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Interview with Lena Templeton

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Lena Templeton talks about her childhood growing up on a farm in Pleasantmount, PA and her early education, and eventually moving to New York state. She discusses early work taking care of the office of a skin specialist in Binghamton, NY then getting married and having children, and finding work at Ansco's during the war. She details working at Ansco's including tasks she performed. She speaks about her interests and activities (dancing) as a retiree and her volunteer work in the community.


This audio file and digital image may only be used for educational purposes. Please cite as: Broome County Oral History Project, Special Collections, Binghamton University Libraries, Binghamton University, State University of New York. For usage beyond fair use please contact the Binghamton University Libraries Special Collections for more information.


Broome County Oral History Project
Interview with: Lena Templeton
Interviewed by: Susan Dobandi
Date of Interview: 1 February 1978

Susan: Mrs. Templeton, could you tell us a little about your early beginnings, where you were born?
Lena: I was born in Pleasantmount, PA, on a little farm. A–and I lived there ‘til I was about seven years old. I started school there and the school teacher used to live with us during the bad winter weather, which we had piles and piles of snow in those days. We lived down there and my father used to hitch the jackass up to a little sleigh and we would go to school through the woods and then he’d have to come and get us and it was a one room school house and uh just sometimes the fire was out and we would freeze ah it was really something. Well, I went to school there a couple of years and and–ah then ah–my family–we moved to Pleasantmount in the village. That was outside about 3 miles where I started school, so we moved to the village and my father was in the livery business–raced horses around to the fairs and ah–I went to school there–a–I went to high school–I was in the eleventh grade and my father he moved to New York State.
Ah–was working for a realtor–oh Mr. Hoffman and they had a lot of land up to Conklin and they said they were going to fix it up and that lasted a few years and a when I was–a–18 years old I went to work to take care of twins and I stayed there nine months and then ah Dr. George Fox, a skin specialist in Binghamton on Main St.–ah–he wanted me to come and take care of the office for him. They had no nurses those days, you know. They they took care of their own. So, I went there and I was there for 5 ½ years. So, when I was 24 I was married and still around Binghamton and had four children–had twin girls and I a got married of course when I was 24 years old.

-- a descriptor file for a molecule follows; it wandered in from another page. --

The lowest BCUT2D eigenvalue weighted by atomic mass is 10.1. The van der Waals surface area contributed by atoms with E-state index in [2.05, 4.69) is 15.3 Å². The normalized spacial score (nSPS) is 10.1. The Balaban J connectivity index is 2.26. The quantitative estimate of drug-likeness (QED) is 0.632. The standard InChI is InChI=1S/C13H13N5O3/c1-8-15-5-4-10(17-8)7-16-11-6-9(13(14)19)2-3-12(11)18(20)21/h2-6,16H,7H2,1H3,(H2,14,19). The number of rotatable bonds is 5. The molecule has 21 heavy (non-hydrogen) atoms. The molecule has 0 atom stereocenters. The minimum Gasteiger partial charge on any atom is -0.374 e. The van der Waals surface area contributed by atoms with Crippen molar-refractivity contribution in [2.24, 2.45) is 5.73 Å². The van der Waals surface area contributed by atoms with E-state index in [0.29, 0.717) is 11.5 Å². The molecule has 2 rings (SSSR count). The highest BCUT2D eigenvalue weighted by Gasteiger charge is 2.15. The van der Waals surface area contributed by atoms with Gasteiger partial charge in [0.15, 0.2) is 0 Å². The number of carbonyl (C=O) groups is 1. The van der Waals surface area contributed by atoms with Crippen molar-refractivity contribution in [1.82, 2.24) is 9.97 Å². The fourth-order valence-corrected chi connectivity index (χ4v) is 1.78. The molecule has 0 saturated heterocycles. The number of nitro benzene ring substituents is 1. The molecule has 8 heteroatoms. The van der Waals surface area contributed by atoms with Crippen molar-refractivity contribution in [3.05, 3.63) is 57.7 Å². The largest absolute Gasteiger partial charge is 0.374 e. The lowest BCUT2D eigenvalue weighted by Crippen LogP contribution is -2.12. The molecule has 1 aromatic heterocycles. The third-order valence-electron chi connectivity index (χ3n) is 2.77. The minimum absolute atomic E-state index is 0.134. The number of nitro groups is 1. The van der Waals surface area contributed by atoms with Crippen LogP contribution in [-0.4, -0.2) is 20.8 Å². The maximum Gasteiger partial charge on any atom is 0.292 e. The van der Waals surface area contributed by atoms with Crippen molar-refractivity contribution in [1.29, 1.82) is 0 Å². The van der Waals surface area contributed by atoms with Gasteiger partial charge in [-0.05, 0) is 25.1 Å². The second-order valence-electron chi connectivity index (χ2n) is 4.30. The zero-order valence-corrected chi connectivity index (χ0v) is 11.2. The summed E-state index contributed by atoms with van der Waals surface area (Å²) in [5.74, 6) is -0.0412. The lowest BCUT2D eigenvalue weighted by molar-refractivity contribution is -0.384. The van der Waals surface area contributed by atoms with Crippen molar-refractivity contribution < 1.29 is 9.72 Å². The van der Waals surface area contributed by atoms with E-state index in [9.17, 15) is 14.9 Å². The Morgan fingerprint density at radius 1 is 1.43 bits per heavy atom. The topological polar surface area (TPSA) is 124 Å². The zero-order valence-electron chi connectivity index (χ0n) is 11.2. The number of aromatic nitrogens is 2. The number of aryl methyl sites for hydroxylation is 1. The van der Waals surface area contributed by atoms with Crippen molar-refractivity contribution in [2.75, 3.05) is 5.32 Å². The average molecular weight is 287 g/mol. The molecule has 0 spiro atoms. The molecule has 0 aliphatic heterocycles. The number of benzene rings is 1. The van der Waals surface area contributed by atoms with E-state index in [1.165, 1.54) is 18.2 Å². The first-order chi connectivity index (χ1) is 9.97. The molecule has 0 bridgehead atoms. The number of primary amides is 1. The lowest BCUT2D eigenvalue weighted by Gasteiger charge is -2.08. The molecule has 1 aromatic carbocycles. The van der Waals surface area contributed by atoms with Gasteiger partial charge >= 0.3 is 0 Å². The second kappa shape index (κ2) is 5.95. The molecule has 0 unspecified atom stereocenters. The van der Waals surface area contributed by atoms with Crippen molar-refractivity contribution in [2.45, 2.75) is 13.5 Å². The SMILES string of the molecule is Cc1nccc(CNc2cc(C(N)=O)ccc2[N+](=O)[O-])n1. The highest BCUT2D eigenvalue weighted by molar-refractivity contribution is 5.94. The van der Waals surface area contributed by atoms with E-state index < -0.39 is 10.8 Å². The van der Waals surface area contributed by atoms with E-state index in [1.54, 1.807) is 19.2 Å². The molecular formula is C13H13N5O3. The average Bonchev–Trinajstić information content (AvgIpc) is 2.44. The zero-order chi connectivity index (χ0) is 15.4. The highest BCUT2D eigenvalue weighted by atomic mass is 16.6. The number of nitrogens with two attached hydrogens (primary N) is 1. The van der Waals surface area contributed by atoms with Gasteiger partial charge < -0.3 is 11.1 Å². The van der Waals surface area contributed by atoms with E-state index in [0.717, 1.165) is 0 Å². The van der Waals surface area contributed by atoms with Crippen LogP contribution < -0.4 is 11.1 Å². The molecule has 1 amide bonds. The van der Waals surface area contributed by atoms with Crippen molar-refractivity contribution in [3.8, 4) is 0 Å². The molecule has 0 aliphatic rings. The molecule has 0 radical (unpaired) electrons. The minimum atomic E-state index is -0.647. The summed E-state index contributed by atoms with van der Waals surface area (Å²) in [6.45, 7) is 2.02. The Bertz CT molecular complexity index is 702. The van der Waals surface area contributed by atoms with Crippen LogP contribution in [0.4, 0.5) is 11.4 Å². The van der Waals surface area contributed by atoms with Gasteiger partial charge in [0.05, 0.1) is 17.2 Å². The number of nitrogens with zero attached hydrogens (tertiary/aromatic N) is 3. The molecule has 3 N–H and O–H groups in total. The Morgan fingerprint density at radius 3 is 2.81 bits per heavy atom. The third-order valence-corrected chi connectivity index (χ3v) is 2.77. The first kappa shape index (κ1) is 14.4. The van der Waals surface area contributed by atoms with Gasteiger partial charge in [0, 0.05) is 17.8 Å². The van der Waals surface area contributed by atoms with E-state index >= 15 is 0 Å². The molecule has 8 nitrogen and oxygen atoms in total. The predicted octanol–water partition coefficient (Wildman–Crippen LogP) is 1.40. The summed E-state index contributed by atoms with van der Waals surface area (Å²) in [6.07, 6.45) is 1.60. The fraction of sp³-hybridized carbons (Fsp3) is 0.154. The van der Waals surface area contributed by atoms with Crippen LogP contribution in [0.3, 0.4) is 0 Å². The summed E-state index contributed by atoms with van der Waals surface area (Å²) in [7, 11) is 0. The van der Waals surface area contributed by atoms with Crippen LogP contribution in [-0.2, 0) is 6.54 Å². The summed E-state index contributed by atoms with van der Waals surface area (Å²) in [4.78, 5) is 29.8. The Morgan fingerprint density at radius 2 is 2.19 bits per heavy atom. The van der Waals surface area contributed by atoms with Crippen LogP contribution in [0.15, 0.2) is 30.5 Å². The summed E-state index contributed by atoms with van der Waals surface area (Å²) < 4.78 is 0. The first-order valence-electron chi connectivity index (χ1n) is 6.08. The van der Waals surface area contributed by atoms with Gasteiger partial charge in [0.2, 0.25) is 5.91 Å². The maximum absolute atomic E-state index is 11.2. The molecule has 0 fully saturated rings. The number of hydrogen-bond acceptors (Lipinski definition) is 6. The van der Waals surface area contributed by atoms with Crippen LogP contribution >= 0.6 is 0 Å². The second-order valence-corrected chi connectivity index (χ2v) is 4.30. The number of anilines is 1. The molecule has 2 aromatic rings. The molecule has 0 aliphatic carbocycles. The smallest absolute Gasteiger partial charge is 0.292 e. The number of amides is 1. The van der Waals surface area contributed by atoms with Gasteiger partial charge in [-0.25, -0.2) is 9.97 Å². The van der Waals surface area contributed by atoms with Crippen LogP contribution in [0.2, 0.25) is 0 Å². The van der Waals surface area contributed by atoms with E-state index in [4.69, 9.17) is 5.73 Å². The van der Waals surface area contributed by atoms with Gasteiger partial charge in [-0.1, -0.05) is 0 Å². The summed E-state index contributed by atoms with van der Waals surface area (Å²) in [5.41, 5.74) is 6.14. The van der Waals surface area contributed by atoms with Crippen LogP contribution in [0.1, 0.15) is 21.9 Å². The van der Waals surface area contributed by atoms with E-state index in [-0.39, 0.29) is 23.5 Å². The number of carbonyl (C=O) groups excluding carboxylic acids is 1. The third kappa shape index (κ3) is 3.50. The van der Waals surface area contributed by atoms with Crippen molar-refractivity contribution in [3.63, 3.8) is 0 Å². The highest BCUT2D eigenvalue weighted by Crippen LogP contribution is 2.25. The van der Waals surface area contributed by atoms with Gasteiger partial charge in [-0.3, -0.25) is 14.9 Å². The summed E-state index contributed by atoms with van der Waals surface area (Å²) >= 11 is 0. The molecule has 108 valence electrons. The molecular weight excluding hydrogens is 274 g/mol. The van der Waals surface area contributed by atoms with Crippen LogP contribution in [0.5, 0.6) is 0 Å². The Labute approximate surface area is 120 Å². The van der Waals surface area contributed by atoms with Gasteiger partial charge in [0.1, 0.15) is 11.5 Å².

And something interesting too, my father-in-law came over from Scotland, Ireland in a boat and I can't tell how many–a weeks or months they were coming over but just in an open boat. They came over from Scotland, Ireland and I never did see him but ah it is ah my father-in-law used to tell about what a rough time it was and that it was a miracle that they made it you know. At that time there was no transportation by water. That was a good many years ago.
Well, I brought up my family and went to work at Ansco's. I was 42 years old and it was during the war and I ah loved my work. I did everything. I did packing. I took a man's job at one time as stock girl and I did perforating the film ah but the last 12 years there, I was a group leader and I enjoyed it and I missed it when I retired, very much. I enjoyed the friends I made and a it was a good place to work and it was those days a lot different than it is today. I started out at about $25 a week and when I finished up I was making better than a hundred clear. So–ah–that a was a very a interesting work and I made a lot of friends and I still have them so now I ended up retired and working here 8 years and I–really my life's not too interesting. (chuckle)
Susan: Well, it’s nice to–to be useful and that you’re helpful keeping house for this gentleman.
Lena: Oh and he appreciates it a lot. You know, one of his daughters is married to Dr. Gilmore.
Susan: Oh, did she?
Lena: Yes, that’s her coming in now.
Susan: Where does he practice?
Lena: Oh, he’s had a heart attack. He’s not practicing anymore. They’re in Florida, they’re just up here for business. That’s his wife. That’s his daughter—they don’t come too much.
Susan: Mrs. Templeton, let’s continue when you retired from Ansco. What you did with your life?
Lena: When I retired from Ansco the first year I was lost for something to do so I took up dancing took lessons for a year and I enjoyed it so much. It was something that I wanted to do all my life and a we traveled around and put shows on here and there and a it was very enjoyable and I use it now I feel so relaxed and free if I go out now, you know, I’m able to do most all the dances.
And then I was–a–just a by myself and I thought there is something I can do. So I watched the paper–they wanted somebody to come in to take care of an elderly couple so I started down there and I enjoyed it and a I’m still there. It will be 8 years this month that I have been here and it gives me something to do and it’s very satisfying to think that you’re helping somebody each day.
Susan: And now I don’t think you’d mind telling us how old you are?
Lena: No. I’ll be 77 April 27th.
Susan: Well, that is wonderful.